From device discovery to visibility into systems, networks, and traffic flows, these free open source monitoring tools have you covered

In the real estate world, the mantra is location, location, location. In the network and server administration world, the mantra is visibility, visibility, visibility. If you don't know what your network and servers are doing at every second of the day, you're flying blind. Sooner or later, you're going to meet with disaster.

Fortunately, many good tools, both commercial and open source, are available to shine much-needed light into your environment. Because good and free always beat good and costly, I've compiled a list of my favorite open source tools that prove their worth day in and day out in networks of any size. From network and server monitoring to trending, graphing, and even switch and router configuration backups, these utilities will see you through.









Too often, IT administrators think they can't color outside the lines. Whether we're dealing with a custom application or an "unsupported" piece of hardware, many of us believe that if a monitoring tool can't handle it immediately, it can't be handled. That's simply not the case, and with a little bit of elbow grease, almost anything can be monitored, cataloged, and made more visible.

An example might be a custom application with a database back end, like a Web store or an internal finance application. Management wants to see pretty graphs and charts depicting usage data in some form or another. If you're using, say, Cacti already, you have several ways to bring this data into the fold, such as constructing a simple Perl or PHP script to run queries on the database and pass counts back to Cacti or even an SNMP call to the database server using private MIBs (management information bases). It can be done, and it can generally be done easily.

If it's unsupported hardware, as long as it speaks SNMP, you can most likely get at the data you need, though it may take a little research. Once you have the right MIBs to query, you can then use that information to write or adapt plug-ins to collect that data. In many cases, you can even integrate your cloud services into this monitoring by using standard SNMP on those instances, or by using an API provided by your cloud vendor. Just because you have cloud services doesn’t mean you should trust all your monitoring to your cloud provider. The provider doesn’t know your application and service stack as well as you do.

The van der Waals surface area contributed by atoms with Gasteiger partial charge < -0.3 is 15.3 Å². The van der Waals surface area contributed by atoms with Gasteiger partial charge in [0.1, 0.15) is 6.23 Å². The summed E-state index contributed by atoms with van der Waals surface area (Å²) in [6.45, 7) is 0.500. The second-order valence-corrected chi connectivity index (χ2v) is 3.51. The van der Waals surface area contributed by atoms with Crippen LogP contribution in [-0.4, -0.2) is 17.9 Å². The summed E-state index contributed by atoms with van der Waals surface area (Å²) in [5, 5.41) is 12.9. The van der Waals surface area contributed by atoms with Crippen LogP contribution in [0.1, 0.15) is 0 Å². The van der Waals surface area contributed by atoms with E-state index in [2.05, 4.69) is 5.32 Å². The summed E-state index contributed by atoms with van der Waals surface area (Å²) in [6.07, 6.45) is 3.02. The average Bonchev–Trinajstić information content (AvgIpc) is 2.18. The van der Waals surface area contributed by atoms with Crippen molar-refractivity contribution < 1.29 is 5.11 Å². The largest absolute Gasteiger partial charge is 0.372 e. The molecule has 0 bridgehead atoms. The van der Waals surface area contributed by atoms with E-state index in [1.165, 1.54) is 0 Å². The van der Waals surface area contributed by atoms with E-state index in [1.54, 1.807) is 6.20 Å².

Getting most of these tools running usually isn't much of a challenge. They typically have packages available to download for most popular Linux distributions, if they aren't already in the package list. In some cases, they may come preconfigured as a virtual server. Configuring and tweaking the tools can take quite a while depending on the size of the infrastructure, but getting them going initially is usually a cinch. At the very least, they’re worth a test-drive.

No matter which of these tools you use to keep tabs on your infrastructure, it will essentially provide the equivalent of at least one more IT admin -- one that can't necessarily fix anything, but one that watches everything, 24/7/365. The up-front time investment is well worth the effort, no matter which way you cut it. Be sure to run a small set of autonomous monitoring tools on another server, watching the main monitoring server. This is a case where it's always best to ensure the watcher is being watched.

This is an article I just read here, wondering why Capsa Free is not included, haha, I decided to add it here, really a useful tool that every IT admin can't miss.